Certain of our operations are subject to environmental laws and regulations in the jurisdictions in which they operate, which impose limitations on the discharge of pollutants into the ground, air and water and establish standards for the generation, treatment, use, storage and disposal of hazardous wastes. We must also comply with various health and safety regulations in the United States and abroad in connection with our operations. Failure to comply with any of these laws could result in civil and criminal, monetary and non-monetary penalties and damage to our reputation. In addition, we may incur costs related to remedial efforts or alleged environmental damage associated with past or current waste disposal practices. Legislation has been proposed, and governmental regulatory action has been both proposed and taken, that may significantly impact environmental compliance in the United States; these actions could increase our costs of production by raising the cost of energy as well as by further restricting emissions or other processes that we currently use in our operations. We cannot provide assurance that our costs of complying with current or future environmental protection and health and safety laws will not exceed our estimates.

Legal disputes could adversely affect our business, reputation, financial condition, results of operations and cash flows.

From time to time we are subject to legal disputes that are being litigated and/or settled in the ordinary course of business. Disputes or future lawsuits could result in the diversion of management’s time and attention away from business operations. Additionally, negative developments with respect to legal disputes and the costs incurred in defending ourselves could have an adverse impact on the company and its reputation. Adverse outcomes or settlements could also require us to pay damages, potentially in excess of amounts reserved, or incur liability for other remedies that could have a material adverse effect on our business, reputation, financial condition, results of operations and cash flows.

The inability to successfully defend claims from taxing authorities could adversely affect our financial condition, results of operations and cash flows.

We conduct business in many countries, which requires us to interpret the income tax laws and rulings in each of those taxing jurisdictions. Due to the subjectivity of tax laws between those jurisdictions, as well as the subjectivity of factual interpretations, our estimates of income tax liabilities may differ from actual payments or assessments. Claims from taxing authorities related to these differences could have an adverse impact on our financial condition, results of operations and cash flows.

Compliance with regulations related to conflict minerals could increase costs and affect the manufacturing and sale of our products.

Public companies are required to disclose the use of tin, tantalum, tungsten and gold (collectively, “conflict minerals”) mined from the Democratic Republic of the Congo and adjoining countries (the “covered countries”) if a conflict mineral(s) is necessary to the functionality of a product manufactured, or contracted to be manufactured, by the company.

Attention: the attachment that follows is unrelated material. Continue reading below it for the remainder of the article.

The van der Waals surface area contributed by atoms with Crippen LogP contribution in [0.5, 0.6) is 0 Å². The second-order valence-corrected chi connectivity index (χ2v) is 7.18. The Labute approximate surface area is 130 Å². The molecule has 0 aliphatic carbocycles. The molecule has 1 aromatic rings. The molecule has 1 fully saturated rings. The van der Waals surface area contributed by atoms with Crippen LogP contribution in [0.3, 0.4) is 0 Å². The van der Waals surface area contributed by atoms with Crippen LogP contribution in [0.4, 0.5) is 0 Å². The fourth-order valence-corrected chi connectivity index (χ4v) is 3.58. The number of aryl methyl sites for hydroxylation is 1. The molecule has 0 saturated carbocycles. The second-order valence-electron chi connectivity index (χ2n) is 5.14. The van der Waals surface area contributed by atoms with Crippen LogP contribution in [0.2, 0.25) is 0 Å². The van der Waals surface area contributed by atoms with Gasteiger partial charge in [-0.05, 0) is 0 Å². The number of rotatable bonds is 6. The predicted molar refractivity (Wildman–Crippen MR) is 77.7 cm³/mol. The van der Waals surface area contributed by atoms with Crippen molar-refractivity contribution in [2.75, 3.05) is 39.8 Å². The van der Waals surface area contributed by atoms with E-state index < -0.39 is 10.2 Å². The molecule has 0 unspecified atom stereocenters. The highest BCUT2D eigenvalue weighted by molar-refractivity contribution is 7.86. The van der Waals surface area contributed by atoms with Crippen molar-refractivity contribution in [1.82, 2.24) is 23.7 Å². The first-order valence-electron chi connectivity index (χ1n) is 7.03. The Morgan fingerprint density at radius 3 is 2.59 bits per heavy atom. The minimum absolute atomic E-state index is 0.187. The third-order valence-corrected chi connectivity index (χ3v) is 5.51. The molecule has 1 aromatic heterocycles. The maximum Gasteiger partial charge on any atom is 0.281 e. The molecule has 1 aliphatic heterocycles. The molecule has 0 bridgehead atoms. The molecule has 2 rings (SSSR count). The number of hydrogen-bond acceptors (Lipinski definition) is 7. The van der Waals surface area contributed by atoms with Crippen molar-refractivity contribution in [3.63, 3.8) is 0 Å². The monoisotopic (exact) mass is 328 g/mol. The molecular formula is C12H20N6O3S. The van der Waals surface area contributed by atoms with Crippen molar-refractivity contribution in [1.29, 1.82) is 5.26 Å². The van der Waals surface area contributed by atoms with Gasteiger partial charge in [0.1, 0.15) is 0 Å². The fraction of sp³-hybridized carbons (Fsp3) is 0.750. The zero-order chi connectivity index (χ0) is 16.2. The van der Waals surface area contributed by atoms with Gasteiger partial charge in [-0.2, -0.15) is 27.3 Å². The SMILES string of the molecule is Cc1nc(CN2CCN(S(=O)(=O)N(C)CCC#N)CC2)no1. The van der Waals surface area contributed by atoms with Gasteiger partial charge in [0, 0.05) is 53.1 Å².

We may determine, as part of our compliance efforts, that certain products or components we obtain from our suppliers contain conflict minerals. If we are unable to conclude that all our products are free from conflict minerals originating from covered countries, this could have a negative impact on our business, reputation and/or results of operations. We may also encounter challenges to satisfy customers who require that our products be certified as conflict free, which could place us at a competitive disadvantage if we are unable to substantiate such a claim. Compliance with these rules could also affect the sourcing and availability of some of the minerals used in the manufacture of products or components we obtain from our suppliers, including our ability to obtain products or components in sufficient quantities and/or at competitive prices.

 

 

 

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The accounting for certain stock-based compensation awards and stock-based deferred compensation liabilities could adversely affect our results of operations.

Certain stock-based compensation awards granted by the company are subject to mark-to-market accounting treatment, which requires us to recognize changes in the fair value of these awards each period based on the company’s period-end stock price. Volatility in the company’s stock price, including as a result of macro-economic conditions and other factors beyond our control, could increase or decrease this expense in future periods. While we have entered into prepaid equity forward agreements to manage a portion of the market risk associated with stock-based deferred compensation liabilities, depending on changes in the company’s period-end stock price, the application of mark-to-market accounting on certain of our other stock-based compensation awards and stock-based deferred compensation liabilities could have an adverse effect, or favorable benefit, on our financial condition and results of operations in certain periods.